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THE ARCTIC CIRCLE (AP) — One of the big benefits of being a text reporter is that I can travel fairly light — a notebook, pencils and sharpeners. The same can't be said for my colleagues, Associated Press photographer David Goldman and video journalist David Keyton.
When their assignment is to document climate change's impact on the Arctic Circle's Northwest Passage — and do it from aboard an icebreaker — they don't have the luxury of dropping by a camera shop for a forgotten item or getting it shipped.
They packed a full line-up of wide angle, fixed focal length, zoom and telephoto lenses to go with their Canon DSLR camera bodies; a Panasonic P2 video camera; and several GoPro action cams with external microphones.
To keep the pictures steady on a ship, they brought along several tripods, monopods and lighting stands, as well as two gimbals and a glidecam — devices to mechanically stabilize video capture when filming on the move.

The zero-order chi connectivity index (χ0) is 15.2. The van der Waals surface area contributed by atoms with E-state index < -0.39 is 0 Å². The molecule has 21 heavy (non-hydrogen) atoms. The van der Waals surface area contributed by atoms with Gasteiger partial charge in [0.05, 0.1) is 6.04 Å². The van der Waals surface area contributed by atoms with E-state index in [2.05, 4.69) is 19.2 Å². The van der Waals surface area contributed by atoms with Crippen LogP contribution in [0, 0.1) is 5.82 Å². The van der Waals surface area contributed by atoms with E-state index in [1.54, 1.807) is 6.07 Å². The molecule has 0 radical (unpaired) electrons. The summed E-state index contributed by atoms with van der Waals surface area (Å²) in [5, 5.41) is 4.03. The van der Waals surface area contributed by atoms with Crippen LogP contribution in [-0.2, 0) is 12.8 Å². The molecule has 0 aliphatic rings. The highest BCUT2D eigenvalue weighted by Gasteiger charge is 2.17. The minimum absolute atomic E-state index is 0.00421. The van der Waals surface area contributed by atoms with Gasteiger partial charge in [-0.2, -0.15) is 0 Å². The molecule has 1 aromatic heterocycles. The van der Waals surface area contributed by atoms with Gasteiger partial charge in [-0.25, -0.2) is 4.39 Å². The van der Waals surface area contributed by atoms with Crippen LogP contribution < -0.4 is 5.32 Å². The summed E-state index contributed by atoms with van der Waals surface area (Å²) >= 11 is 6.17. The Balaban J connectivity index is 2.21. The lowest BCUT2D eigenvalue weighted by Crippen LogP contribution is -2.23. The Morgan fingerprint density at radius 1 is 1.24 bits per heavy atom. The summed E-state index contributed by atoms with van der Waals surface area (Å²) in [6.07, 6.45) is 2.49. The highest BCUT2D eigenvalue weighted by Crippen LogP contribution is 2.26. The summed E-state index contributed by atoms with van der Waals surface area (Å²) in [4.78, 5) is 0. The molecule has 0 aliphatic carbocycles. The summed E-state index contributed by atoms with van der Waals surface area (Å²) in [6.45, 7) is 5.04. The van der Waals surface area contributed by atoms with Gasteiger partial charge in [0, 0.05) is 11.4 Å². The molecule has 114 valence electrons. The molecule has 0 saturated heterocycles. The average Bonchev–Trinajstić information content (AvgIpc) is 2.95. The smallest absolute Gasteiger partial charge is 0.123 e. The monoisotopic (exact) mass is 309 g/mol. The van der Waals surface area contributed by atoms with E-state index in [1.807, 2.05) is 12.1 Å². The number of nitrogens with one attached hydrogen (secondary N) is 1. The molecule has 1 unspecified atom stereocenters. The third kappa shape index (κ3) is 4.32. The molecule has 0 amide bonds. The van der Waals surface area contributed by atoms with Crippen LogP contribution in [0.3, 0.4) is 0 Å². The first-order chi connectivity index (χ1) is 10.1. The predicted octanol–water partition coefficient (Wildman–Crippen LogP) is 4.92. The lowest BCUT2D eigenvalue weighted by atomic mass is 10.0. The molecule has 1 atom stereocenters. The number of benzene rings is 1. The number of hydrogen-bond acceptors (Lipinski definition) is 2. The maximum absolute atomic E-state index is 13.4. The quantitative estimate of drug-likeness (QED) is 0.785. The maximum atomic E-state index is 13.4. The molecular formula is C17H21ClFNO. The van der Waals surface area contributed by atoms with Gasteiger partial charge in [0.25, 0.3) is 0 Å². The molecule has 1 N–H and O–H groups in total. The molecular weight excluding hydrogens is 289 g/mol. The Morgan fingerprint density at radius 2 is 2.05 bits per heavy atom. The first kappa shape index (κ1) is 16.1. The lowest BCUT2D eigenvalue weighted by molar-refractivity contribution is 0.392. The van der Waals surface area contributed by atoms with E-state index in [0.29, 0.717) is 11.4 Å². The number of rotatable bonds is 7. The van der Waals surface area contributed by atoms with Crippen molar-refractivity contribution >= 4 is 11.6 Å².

Underwater housings for the cameras, two drones, remote controls and a couple of 360-degree cameras to provide a variety of visual perspectives.
In case of rain, they brought along camera covers. And since most of the voyage takes place outside areas covered by cellular networks, Goldman packed a satellite transmitter. And, of course, they packed lots of batteries and chargers.
Over the last couple of weeks, as the MSV Nordica moved from the Bering Strait to the ice floes deeper into the Arctic, Keyton and Goldman have had to get creative to get the photos and video that will bring viewers to the Arctic.
They are dangling GoPros with ropes down to the water level to record the icebreaker pushing aside or crushing the ice. Goldman has put his camera into a case that allows it to be dropped underwater, and is using a remote to make photos.
Goldman says it "looks like fishing for photos off the side of the boat."
Follow a team of AP journalists as they travel through the Arctic Circle's fabled Northwest Passage: https://www.apnews.com/tag/NewArctic
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